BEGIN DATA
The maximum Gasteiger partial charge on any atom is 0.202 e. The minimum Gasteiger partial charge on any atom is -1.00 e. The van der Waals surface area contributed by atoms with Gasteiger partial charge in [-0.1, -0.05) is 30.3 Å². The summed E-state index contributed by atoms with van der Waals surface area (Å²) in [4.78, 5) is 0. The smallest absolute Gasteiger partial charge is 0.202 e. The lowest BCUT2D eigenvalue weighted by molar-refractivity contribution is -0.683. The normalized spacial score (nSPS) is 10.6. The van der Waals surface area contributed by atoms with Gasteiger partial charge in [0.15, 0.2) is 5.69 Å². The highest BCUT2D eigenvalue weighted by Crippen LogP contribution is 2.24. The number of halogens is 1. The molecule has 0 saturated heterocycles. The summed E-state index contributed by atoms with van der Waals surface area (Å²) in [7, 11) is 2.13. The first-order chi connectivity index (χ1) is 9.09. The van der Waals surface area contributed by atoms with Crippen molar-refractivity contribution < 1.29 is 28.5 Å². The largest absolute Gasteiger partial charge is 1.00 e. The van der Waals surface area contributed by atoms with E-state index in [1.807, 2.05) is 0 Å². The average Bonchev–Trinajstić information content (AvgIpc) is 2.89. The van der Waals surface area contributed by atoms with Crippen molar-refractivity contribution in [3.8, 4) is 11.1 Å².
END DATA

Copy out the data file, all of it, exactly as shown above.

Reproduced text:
The maximum Gasteiger partial charge on any atom is 0.202 e. The minimum Gasteiger partial charge on any atom is -1.00 e. The van der Waals surface area contributed by atoms with Gasteiger partial charge in [-0.1, -0.05) is 30.3 Å². The summed E-state index contributed by atoms with van der Waals surface area (Å²) in [4.78, 5) is 0. The smallest absolute Gasteiger partial charge is 0.202 e. The lowest BCUT2D eigenvalue weighted by molar-refractivity contribution is -0.683. The normalized spacial score (nSPS) is 10.6. The van der Waals surface area contributed by atoms with Gasteiger partial charge in [0.15, 0.2) is 5.69 Å². The highest BCUT2D eigenvalue weighted by Crippen LogP contribution is 2.24. The number of halogens is 1. The molecule has 0 saturated heterocycles. The summed E-state index contributed by atoms with van der Waals surface area (Å²) in [7, 11) is 2.13. The first-order chi connectivity index (χ1) is 9.09. The van der Waals surface area contributed by atoms with Crippen molar-refractivity contribution < 1.29 is 28.5 Å². The largest absolute Gasteiger partial charge is 1.00 e. The van der Waals surface area contributed by atoms with E-state index in [1.807, 2.05) is 0 Å². The average Bonchev–Trinajstić information content (AvgIpc) is 2.89. The van der Waals surface area contributed by atoms with Crippen molar-refractivity contribution in [3.8, 4) is 11.1 Å².